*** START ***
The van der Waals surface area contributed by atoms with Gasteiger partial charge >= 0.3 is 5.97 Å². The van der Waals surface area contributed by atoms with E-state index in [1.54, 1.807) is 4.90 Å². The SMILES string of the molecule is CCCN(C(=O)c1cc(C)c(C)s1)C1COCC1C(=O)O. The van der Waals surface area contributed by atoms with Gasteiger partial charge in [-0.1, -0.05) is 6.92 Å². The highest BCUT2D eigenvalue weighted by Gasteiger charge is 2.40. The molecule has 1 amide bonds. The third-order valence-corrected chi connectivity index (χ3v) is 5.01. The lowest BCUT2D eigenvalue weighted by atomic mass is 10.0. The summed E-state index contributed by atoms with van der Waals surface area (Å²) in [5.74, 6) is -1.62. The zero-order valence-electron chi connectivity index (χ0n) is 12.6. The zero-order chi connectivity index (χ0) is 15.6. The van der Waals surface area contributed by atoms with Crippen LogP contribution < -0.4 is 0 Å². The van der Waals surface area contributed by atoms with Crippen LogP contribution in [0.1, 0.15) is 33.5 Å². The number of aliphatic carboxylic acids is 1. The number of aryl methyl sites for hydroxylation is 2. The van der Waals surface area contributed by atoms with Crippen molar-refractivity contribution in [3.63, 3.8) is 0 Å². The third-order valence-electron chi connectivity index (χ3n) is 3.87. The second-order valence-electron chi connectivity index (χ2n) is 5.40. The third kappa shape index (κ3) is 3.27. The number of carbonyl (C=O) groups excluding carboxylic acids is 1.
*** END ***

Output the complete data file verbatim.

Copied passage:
The van der Waals surface area contributed by atoms with Gasteiger partial charge >= 0.3 is 5.97 Å². The van der Waals surface area contributed by atoms with E-state index in [1.54, 1.807) is 4.90 Å². The SMILES string of the molecule is CCCN(C(=O)c1cc(C)c(C)s1)C1COCC1C(=O)O. The van der Waals surface area contributed by atoms with Gasteiger partial charge in [-0.1, -0.05) is 6.92 Å². The highest BCUT2D eigenvalue weighted by Gasteiger charge is 2.40. The molecule has 1 amide bonds. The third-order valence-corrected chi connectivity index (χ3v) is 5.01. The lowest BCUT2D eigenvalue weighted by atomic mass is 10.0. The summed E-state index contributed by atoms with van der Waals surface area (Å²) in [5.74, 6) is -1.62. The zero-order valence-electron chi connectivity index (χ0n) is 12.6. The zero-order chi connectivity index (χ0) is 15.6. The van der Waals surface area contributed by atoms with Crippen LogP contribution < -0.4 is 0 Å². The van der Waals surface area contributed by atoms with Crippen LogP contribution in [0.1, 0.15) is 33.5 Å². The number of aliphatic carboxylic acids is 1. The number of aryl methyl sites for hydroxylation is 2. The van der Waals surface area contributed by atoms with Crippen molar-refractivity contribution in [3.63, 3.8) is 0 Å². The third-order valence-electron chi connectivity index (χ3n) is 3.87. The second-order valence-electron chi connectivity index (χ2n) is 5.40. The third kappa shape index (κ3) is 3.27. The number of carbonyl (C=O) groups excluding carboxylic acids is 1.